Colin Fiedler, 39-year-old Australian was brought back to life after being clinically dead for more than 40 minutes at the Alfred Hospital.
In his interview to Herald Sun, he said, "I'm so grateful, more than I could ever say". Colin Fiedler was considered clinically dead after he had suffered heart attack last June. The resuscitation technique that Colin went through following his heart attack has only been used seven times so far.
Mr Fiedler says he is seeing the event as the opportunity to completely review and change his life. He wants to quit smoking and worrying about insignificant daily problems as the result of cardinal changes in his world-view.
Fiedler has become the third person that has successfully gone through the new trialled emergency procedure. Alfred Hostpital staff uses special CPR machine, AutoPulse, to maintain constant chest compressions reaching oxygen levels high enough for survival of patient's vital organs and brain, which is simultaneously cooled to 32 degrees Celsius.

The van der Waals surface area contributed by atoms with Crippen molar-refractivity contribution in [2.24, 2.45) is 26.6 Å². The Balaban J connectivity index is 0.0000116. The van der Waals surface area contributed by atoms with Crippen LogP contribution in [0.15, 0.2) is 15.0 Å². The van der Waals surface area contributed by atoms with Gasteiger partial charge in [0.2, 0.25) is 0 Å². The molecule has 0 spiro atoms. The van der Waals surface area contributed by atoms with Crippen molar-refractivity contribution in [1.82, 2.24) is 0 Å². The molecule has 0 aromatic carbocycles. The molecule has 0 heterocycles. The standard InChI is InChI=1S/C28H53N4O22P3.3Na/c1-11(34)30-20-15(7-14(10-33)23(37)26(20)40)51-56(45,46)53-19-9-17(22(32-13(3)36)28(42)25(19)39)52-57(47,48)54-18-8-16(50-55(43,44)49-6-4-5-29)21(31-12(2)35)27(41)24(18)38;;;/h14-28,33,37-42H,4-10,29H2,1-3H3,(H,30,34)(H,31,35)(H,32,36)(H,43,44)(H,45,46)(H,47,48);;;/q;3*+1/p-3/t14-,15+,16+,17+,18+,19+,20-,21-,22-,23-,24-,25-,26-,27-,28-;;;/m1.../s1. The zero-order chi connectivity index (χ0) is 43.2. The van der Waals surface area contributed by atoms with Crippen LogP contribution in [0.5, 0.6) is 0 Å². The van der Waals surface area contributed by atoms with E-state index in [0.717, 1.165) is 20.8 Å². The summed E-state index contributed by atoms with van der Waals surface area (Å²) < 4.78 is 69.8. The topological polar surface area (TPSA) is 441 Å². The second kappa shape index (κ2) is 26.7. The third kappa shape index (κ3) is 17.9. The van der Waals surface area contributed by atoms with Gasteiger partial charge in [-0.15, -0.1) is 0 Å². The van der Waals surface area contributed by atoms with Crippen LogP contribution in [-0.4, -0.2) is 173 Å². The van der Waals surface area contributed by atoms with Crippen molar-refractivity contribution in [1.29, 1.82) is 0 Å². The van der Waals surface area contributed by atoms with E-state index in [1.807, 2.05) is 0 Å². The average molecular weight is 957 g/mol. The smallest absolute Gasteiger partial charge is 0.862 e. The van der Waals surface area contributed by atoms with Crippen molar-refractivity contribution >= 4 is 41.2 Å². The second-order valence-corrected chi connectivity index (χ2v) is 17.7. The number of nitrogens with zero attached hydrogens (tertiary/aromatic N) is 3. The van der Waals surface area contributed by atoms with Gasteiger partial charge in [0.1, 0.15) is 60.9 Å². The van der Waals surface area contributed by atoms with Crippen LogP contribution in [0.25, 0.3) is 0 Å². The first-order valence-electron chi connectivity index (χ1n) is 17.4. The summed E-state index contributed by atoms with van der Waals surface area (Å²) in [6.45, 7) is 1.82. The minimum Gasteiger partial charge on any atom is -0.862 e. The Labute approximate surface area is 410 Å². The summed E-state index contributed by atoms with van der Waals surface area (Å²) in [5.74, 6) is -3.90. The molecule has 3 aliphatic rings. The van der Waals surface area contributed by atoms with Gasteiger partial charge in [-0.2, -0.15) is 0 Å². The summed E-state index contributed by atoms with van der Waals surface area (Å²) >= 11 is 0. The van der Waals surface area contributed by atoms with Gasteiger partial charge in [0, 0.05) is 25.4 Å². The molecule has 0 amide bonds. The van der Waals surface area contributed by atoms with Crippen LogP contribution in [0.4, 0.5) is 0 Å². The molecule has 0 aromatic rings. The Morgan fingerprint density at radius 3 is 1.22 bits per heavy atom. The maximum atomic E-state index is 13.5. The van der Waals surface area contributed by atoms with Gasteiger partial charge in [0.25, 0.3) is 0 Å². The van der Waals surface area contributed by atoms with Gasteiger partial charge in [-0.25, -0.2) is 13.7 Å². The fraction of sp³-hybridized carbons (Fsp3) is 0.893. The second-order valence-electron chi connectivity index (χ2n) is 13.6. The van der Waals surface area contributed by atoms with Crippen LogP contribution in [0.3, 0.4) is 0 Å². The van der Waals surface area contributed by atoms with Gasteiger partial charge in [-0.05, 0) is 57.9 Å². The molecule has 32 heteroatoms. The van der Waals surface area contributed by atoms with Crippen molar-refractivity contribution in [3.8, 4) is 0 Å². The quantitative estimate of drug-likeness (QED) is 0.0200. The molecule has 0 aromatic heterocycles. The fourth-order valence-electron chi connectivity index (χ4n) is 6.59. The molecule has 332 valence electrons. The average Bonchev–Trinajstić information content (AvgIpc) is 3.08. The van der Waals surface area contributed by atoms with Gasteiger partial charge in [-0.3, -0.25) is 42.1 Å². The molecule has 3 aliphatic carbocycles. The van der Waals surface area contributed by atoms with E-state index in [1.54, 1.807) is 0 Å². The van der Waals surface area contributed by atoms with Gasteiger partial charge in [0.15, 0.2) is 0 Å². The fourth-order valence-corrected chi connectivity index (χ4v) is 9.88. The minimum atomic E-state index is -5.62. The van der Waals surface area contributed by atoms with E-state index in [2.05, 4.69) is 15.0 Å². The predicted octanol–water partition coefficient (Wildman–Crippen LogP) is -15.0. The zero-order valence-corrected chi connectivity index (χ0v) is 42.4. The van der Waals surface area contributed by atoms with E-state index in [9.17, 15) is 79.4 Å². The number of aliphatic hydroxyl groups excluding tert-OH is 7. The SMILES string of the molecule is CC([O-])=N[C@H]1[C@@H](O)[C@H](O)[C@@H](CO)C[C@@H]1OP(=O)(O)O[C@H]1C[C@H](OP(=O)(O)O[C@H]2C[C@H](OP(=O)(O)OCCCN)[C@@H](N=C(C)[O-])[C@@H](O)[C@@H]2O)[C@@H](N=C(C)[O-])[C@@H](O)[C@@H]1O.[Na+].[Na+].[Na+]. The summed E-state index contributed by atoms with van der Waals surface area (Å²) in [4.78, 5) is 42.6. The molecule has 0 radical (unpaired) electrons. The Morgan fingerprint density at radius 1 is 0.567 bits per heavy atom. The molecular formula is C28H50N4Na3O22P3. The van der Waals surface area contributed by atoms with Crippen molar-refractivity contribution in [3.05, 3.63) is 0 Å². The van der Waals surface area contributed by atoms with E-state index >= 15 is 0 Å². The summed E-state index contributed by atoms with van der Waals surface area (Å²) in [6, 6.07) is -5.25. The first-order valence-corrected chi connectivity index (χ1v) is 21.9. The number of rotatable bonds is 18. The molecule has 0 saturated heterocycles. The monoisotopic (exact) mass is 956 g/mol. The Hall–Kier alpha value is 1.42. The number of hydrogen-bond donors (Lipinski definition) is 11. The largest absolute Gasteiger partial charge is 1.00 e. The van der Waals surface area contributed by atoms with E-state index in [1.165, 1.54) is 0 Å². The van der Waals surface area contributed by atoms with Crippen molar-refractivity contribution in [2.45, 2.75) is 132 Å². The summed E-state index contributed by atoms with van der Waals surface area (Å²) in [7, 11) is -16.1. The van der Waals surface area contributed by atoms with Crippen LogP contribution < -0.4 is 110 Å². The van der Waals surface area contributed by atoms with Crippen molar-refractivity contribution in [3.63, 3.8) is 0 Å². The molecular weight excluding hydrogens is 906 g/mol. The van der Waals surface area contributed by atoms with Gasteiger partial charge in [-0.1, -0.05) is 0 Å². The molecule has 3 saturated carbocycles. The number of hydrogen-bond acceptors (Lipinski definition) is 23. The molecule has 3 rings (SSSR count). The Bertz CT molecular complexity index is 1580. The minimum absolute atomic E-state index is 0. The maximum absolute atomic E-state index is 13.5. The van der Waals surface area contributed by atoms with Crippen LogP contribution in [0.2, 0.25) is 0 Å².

The procedure allows paramedics to find out the cause of heart stoppage and try to fix it while the blood saturated with crucial oxygen is artificially pushed to the vital organs and brain. These manipulations bring down the risk of brain damage and consequent disabilities.
In the cases of other three people who had survived thanks to the new technology, they were also resuscitated between 40 and 60 minutes after being announced clinically dead. None of them suffered any serious disabilities associated with prolonged heart arrests.
At present, the system is available only at The Alfred Hospital in Australia, but Professor Stephen Bernard, senior intensive care physician said the results from the first two years of the trial were exciting and he hoped to eventually expand the system across Melbourne.
"We are looking to where to best implement these machines around Melbourne," he said.
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